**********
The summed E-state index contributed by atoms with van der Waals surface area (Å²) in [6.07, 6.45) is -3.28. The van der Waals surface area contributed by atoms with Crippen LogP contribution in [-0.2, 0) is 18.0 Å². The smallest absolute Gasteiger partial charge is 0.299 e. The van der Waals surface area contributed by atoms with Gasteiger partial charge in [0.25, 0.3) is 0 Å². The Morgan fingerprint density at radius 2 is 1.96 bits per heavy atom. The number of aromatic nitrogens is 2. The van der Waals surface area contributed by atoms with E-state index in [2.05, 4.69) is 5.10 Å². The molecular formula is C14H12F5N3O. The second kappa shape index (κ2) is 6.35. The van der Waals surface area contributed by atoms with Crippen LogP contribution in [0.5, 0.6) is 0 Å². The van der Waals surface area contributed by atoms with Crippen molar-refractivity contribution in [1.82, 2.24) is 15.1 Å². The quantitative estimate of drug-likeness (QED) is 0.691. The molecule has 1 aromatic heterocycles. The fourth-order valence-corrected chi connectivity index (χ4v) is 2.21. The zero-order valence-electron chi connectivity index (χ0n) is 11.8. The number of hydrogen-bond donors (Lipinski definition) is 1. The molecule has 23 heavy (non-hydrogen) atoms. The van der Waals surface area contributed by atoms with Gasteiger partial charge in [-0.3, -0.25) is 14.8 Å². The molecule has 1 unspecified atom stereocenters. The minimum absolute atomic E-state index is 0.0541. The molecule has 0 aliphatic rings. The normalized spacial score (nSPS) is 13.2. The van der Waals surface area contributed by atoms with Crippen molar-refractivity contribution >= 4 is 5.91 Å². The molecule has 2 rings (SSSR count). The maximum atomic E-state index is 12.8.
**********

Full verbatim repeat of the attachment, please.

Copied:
The summed E-state index contributed by atoms with van der Waals surface area (Å²) in [6.07, 6.45) is -3.28. The van der Waals surface area contributed by atoms with Crippen LogP contribution in [-0.2, 0) is 18.0 Å². The smallest absolute Gasteiger partial charge is 0.299 e. The van der Waals surface area contributed by atoms with Gasteiger partial charge in [0.25, 0.3) is 0 Å². The Morgan fingerprint density at radius 2 is 1.96 bits per heavy atom. The number of aromatic nitrogens is 2. The van der Waals surface area contributed by atoms with E-state index in [2.05, 4.69) is 5.10 Å². The molecular formula is C14H12F5N3O. The second kappa shape index (κ2) is 6.35. The van der Waals surface area contributed by atoms with Crippen LogP contribution in [0.5, 0.6) is 0 Å². The van der Waals surface area contributed by atoms with Crippen molar-refractivity contribution in [1.82, 2.24) is 15.1 Å². The quantitative estimate of drug-likeness (QED) is 0.691. The molecule has 1 aromatic heterocycles. The fourth-order valence-corrected chi connectivity index (χ4v) is 2.21. The zero-order valence-electron chi connectivity index (χ0n) is 11.8. The number of hydrogen-bond donors (Lipinski definition) is 1. The molecule has 23 heavy (non-hydrogen) atoms. The van der Waals surface area contributed by atoms with Gasteiger partial charge in [-0.3, -0.25) is 14.8 Å². The molecule has 1 unspecified atom stereocenters. The minimum absolute atomic E-state index is 0.0541. The molecule has 0 aliphatic rings. The normalized spacial score (nSPS) is 13.2. The van der Waals surface area contributed by atoms with Crippen molar-refractivity contribution >= 4 is 5.91 Å². The molecule has 2 rings (SSSR count). The maximum atomic E-state index is 12.8.